Worst fair weather fan: Someone I know who grew up in Long Island in the 80's and became a Met Fan. Moved to Manhattan in 2000 and switched to being a Yankee fan. In 2004, started dating a guy from Boston and switched to the Red Sox. Watching the ALCS with her was excruciating. A friend who didn't know about the change in allegiance took her to game 7 and was shocked and pissed when she started rooting for the Sox.
2006-03-31 10:26:43
25.   deadteddy8
Fandom is odd. As a native San Franciscan, I grew up with the Giants, and I've pointed out to people that I've probably loved the Giants longer than anything or anyone other than my parents. On the other hand, I had a bit of sports culture shock when I went to school in New York because, out here, we don't hate the A's. In fact, if a family member or a friend ends up an A's fan, it's only disappointing because that's something we can't fully share. I still go to A's games, and I want them to do well, even though they're not my team, because I'm proud when my region produces good baseball. One of my close friends in New York is a Yankees fan, and is the kind of guy that wore his Alfonso Soriano jersey to our fantasy draft. He was utterly distraught that his sister might allow her husband to decide their kid should be a Mets fan. Distraught. I completely understand the Red Sox thing, but, as Yankees fans, why the animosity for the Mets? They're not in the same league, so who cares? When the tides changed, in the mid80s, the Mets attendance increased, and the Yankees' decreased, probably due to fair weather fans. Or, in other words, there's probably tons of overlap, no?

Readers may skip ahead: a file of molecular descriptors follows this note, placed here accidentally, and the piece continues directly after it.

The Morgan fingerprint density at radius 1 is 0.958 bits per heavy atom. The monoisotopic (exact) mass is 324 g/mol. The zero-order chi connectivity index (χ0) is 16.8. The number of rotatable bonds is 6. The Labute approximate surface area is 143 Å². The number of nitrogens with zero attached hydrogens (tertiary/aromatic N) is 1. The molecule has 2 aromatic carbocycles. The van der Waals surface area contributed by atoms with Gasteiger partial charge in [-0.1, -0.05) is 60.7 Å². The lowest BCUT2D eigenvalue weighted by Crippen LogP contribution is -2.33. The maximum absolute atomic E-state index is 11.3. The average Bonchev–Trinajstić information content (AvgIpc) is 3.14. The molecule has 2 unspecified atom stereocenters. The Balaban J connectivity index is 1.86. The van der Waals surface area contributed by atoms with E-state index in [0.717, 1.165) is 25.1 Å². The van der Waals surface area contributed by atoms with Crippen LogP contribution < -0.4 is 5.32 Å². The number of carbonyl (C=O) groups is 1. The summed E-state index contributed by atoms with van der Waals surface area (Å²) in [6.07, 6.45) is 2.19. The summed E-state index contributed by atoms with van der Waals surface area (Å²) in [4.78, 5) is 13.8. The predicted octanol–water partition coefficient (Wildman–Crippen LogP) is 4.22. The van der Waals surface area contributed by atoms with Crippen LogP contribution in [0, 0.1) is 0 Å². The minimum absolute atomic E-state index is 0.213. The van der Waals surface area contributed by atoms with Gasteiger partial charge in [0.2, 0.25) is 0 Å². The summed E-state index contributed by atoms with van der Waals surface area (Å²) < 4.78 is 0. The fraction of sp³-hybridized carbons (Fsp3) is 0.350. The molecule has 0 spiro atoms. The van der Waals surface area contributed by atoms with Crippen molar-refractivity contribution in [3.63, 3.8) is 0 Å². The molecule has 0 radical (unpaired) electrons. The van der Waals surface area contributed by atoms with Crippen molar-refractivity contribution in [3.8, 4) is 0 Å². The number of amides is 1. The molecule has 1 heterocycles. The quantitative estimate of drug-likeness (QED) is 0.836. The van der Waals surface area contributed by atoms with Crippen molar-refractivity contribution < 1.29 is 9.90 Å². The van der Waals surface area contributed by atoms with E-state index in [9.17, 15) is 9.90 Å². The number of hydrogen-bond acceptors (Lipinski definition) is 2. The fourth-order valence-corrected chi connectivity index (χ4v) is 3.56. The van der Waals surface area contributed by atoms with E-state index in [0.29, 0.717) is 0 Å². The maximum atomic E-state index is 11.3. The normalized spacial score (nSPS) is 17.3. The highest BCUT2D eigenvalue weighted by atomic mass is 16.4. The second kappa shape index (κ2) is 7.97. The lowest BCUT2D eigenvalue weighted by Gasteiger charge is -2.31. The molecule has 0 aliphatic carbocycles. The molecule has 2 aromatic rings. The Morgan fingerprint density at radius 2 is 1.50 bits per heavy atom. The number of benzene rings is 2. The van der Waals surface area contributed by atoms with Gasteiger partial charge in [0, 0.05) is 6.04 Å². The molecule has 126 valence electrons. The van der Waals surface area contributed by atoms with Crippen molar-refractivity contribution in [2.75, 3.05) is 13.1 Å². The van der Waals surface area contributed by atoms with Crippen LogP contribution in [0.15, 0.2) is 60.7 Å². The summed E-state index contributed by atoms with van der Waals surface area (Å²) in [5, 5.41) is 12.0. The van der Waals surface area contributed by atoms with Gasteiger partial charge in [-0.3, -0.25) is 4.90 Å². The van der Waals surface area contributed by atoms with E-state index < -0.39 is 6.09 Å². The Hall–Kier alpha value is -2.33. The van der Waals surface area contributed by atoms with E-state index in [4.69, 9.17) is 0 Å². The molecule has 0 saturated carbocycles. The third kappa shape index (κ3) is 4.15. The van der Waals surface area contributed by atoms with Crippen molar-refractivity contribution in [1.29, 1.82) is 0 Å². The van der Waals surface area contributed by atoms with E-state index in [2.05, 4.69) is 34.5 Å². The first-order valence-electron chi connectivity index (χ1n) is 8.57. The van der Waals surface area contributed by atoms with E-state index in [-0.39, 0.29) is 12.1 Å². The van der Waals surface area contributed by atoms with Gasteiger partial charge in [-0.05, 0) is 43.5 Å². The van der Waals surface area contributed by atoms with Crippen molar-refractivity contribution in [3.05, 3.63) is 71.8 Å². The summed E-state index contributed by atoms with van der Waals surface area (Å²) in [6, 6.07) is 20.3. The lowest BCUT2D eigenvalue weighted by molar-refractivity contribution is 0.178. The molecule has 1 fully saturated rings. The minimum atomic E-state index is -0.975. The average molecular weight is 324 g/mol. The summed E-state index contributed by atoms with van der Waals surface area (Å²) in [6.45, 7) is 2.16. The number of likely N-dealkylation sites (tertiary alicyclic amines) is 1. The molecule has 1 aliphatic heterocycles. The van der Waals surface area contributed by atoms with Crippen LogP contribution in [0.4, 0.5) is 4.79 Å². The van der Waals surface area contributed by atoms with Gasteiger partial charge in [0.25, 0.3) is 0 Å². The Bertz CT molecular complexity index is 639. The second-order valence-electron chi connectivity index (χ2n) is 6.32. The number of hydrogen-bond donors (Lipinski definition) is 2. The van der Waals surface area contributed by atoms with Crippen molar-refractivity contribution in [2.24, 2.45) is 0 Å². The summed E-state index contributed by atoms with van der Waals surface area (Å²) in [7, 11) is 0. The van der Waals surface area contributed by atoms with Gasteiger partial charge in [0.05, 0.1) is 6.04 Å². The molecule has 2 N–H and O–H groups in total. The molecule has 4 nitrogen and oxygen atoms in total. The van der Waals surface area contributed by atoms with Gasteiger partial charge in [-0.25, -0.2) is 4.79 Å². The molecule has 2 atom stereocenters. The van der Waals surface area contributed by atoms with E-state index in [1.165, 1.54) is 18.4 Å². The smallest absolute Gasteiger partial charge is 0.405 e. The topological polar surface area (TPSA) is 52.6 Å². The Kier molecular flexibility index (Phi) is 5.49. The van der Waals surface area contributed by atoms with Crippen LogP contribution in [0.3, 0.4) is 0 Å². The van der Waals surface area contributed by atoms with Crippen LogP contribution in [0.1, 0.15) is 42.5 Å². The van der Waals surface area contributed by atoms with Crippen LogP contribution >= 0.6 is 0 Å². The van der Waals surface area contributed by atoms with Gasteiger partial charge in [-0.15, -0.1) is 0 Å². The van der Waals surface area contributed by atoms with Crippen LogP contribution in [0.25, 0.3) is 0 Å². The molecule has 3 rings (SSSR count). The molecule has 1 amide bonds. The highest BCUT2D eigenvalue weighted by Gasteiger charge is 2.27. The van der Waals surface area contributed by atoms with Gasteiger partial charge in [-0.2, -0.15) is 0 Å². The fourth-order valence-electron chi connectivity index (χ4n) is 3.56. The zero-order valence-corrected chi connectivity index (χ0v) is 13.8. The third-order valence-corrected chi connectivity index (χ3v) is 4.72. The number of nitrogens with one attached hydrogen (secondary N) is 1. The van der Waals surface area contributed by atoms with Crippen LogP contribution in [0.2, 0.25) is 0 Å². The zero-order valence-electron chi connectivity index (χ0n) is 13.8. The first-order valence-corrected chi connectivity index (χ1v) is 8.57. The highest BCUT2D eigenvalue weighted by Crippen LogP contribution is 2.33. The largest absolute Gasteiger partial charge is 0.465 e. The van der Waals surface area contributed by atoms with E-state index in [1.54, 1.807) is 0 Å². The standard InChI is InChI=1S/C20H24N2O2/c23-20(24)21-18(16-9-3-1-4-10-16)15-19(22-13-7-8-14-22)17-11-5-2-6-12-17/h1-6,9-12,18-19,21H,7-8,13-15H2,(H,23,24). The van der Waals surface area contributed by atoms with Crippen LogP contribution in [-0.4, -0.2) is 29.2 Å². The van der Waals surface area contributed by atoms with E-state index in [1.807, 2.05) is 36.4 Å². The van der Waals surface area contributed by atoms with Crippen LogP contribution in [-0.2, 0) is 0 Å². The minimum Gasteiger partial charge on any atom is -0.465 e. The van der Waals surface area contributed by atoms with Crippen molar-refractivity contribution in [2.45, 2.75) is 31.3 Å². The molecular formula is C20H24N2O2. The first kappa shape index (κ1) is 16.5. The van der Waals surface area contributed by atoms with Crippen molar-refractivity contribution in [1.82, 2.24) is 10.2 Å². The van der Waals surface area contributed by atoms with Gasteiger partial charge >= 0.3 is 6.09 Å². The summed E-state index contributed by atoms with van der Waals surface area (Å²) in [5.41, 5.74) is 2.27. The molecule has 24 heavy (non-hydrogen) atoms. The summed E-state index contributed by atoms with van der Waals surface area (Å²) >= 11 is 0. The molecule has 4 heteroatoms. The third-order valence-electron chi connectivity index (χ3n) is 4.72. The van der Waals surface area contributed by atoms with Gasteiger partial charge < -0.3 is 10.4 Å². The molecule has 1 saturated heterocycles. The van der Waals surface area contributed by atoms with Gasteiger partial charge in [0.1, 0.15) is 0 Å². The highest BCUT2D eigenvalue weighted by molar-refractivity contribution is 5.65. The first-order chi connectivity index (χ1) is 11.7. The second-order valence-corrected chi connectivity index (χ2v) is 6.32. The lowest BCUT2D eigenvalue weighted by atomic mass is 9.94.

2006-03-31 11:05:35
26.   Zack
Speaking of reasons to love the Yanks, does anyone have espn insider and feel like posting or summarizing gammon's article on Mo being the most dominant player of our generation? I know thats prob. illegal or something, but if you just give the jist and some highlights, I'd love it!
2006-03-31 11:09:54
27.   Zack
deadteddy8,
For me, growing up in the 80's, it was always about the Mets. Everyone is school was a Mets fan cause they were not only good, but had attitude to boot. On top of that, NY has always really been a National league town, so of course media coverage slanted towards the Mets as well. So while the Yanks sucked, I suffered with being constant ly outnumbered. Something to prepare me for going to school in New England I guess. But I never really resented the Mets, nor would I be totally upset if someone rooted for them, perhaps it would lower my opinion of them for choosing such a fate, but that's about it.

And even the Sox never meant anything until a) I went to school up there and everyone decided I was fair game, even though the Yanks were dominating by that time, and b) the Sox fandom became so intense and aggressive that I had no choice but to defend my team in an us vs. them manner. Prior to that it was just a sort of fun thing that really had more to do with the Munson/Fisk days than anything else...